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13and lay your hand on its head; it shall be slaughtered before the tent of meeting; and the sons of Aaron shall dash its blood against all sides of the altar.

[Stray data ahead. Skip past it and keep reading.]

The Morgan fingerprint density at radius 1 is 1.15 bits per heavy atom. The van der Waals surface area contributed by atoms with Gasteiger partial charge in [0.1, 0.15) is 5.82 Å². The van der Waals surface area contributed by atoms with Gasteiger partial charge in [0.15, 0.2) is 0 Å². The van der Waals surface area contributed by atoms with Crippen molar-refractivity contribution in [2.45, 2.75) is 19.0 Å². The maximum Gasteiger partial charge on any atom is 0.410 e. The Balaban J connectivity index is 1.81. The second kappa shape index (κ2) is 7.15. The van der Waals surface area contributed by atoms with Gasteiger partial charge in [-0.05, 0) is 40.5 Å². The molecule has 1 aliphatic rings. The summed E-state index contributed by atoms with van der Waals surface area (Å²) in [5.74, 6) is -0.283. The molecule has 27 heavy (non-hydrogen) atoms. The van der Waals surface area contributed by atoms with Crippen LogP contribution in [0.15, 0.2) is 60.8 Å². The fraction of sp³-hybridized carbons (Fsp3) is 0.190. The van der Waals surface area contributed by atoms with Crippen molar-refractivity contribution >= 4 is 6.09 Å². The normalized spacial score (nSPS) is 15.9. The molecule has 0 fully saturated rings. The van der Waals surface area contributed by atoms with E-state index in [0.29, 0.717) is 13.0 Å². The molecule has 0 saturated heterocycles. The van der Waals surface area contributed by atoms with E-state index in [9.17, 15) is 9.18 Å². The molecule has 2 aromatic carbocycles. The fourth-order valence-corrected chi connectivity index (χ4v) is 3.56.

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1. And if his oblation be a sacrifice. He now proceeds to a different class, viz., to the sacrifices, which were testimonies of gratitude in celebration of God’s blessings; part of which was burnt with fire, part was claimed by the priests, and the rest remained to the offerers themselves. As to the word שלמים, shelomim, I have briefly given my opinion elsewhere; 253253     Vide supra, p. 149, and note. the common translation of it is certainly unsuitable, “the sacrifices of peace-offerings:” and the statement of others is far-fetched, that they are called “sacrifices of perfections,” because it was unlawful for the unclean to touch them. Since, however, the Hebrews include in the word “peace,” safety, and all good success, I have thought that its plural number might aptly be translated “prosperities:” on which account, David calls the libation which used to be made in this sacrifice, “the cup of salvations:” (Psalm 116:13,) nor do I doubt but that by this outward sign he designates thanksgiving. I admit indeed that this sacrifice was not only offered in acknowledgment of gratitude, but also when they sought of God peace and good success; yet still the epithet will always admirably suit it, because they confessed by it that God was the author of all good things, so as to attribute all their prosperity to Him. First, however, he commands all the sacrifices to be brought to the tabernacle, which is what he means by “the face of God;” 254254     A.V., “before the Lord." else would altars have been everywhere erected in their cities and villages, and by this license God’s service would have been mangled, and religion undermined. Wherefore, in order to keep the people in the unity of the faith, he bids them all be content with a single altar. But He would be worshipped and honored in that place, which He had dedicated to Himself, lest they should be scattered abroad after strange gods; and then He prescribes the mode of offering, whether the victim were of the herd or the flock. That such exact injunctions should be given as to trifles, might seem to be an unnecessary particularity, and even a superfluous repetition, inasmuch as the same thing is often inculcated, in precisely similar words: if it were not that this earnestness reminded the people that something higher was enwrapped in the ceremonies, whilst it restrained them from allowing themselves wantonly to add or change the smallest point. This very scrupulous observance, then, ought to have led them by the hand, as it were, to the things signified; so that under the external image the spiritual truth might meet their eyes; secondly, it ought to have held them bound, as it were, to the word of God, lest they should do anything in sacred matters from the dictates of their own reason. But now, since the use of sacrifices has ceased, we are first taught that God’s blessings are profaned, unless we diligently exercise ourselves in manifesting our religion, as His infinite and constant liberality towards us deserves; secondly, that unless our devotion is unmixed and paid to Him alone, we impiously defraud Him of His right; thirdly, that as we pray in Christ’s name, so our vows are to be paid, and our thanksgivings to be rendered, through His hand; and fourthly, that God’s loving-kindness is not to be celebrated in a negligent or perfunctory manner, but that we must labor to do so, as in a matter of the utmost importance, with no common zeal and attention.




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